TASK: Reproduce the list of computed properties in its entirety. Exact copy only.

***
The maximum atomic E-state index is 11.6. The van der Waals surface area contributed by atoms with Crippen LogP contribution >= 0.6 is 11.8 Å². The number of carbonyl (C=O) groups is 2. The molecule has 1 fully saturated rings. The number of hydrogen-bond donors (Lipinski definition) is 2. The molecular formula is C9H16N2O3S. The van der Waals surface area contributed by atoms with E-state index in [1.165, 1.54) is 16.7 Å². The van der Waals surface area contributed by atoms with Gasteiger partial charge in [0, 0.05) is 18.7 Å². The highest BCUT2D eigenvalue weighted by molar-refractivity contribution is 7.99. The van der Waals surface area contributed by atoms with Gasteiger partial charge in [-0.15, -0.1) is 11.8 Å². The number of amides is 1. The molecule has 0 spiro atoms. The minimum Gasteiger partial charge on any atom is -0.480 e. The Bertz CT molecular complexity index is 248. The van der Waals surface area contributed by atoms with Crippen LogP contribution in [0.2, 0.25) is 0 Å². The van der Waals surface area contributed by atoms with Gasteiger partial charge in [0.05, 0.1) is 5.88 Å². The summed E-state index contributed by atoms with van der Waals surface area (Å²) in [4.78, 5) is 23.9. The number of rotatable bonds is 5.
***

The maximum atomic E-state index is 11.6. The van der Waals surface area contributed by atoms with Crippen LogP contribution >= 0.6 is 11.8 Å². The number of carbonyl (C=O) groups is 2. The molecule has 1 fully saturated rings. The number of hydrogen-bond donors (Lipinski definition) is 2. The molecular formula is C9H16N2O3S. The van der Waals surface area contributed by atoms with E-state index in [1.165, 1.54) is 16.7 Å². The van der Waals surface area contributed by atoms with Gasteiger partial charge in [0, 0.05) is 18.7 Å². The highest BCUT2D eigenvalue weighted by molar-refractivity contribution is 7.99. The van der Waals surface area contributed by atoms with Gasteiger partial charge in [-0.15, -0.1) is 11.8 Å². The number of amides is 1. The molecule has 0 spiro atoms. The minimum Gasteiger partial charge on any atom is -0.480 e. The Bertz CT molecular complexity index is 248. The van der Waals surface area contributed by atoms with Crippen LogP contribution in [0.2, 0.25) is 0 Å². The van der Waals surface area contributed by atoms with Gasteiger partial charge in [0.05, 0.1) is 5.88 Å². The summed E-state index contributed by atoms with van der Waals surface area (Å²) in [4.78, 5) is 23.9. The number of rotatable bonds is 5.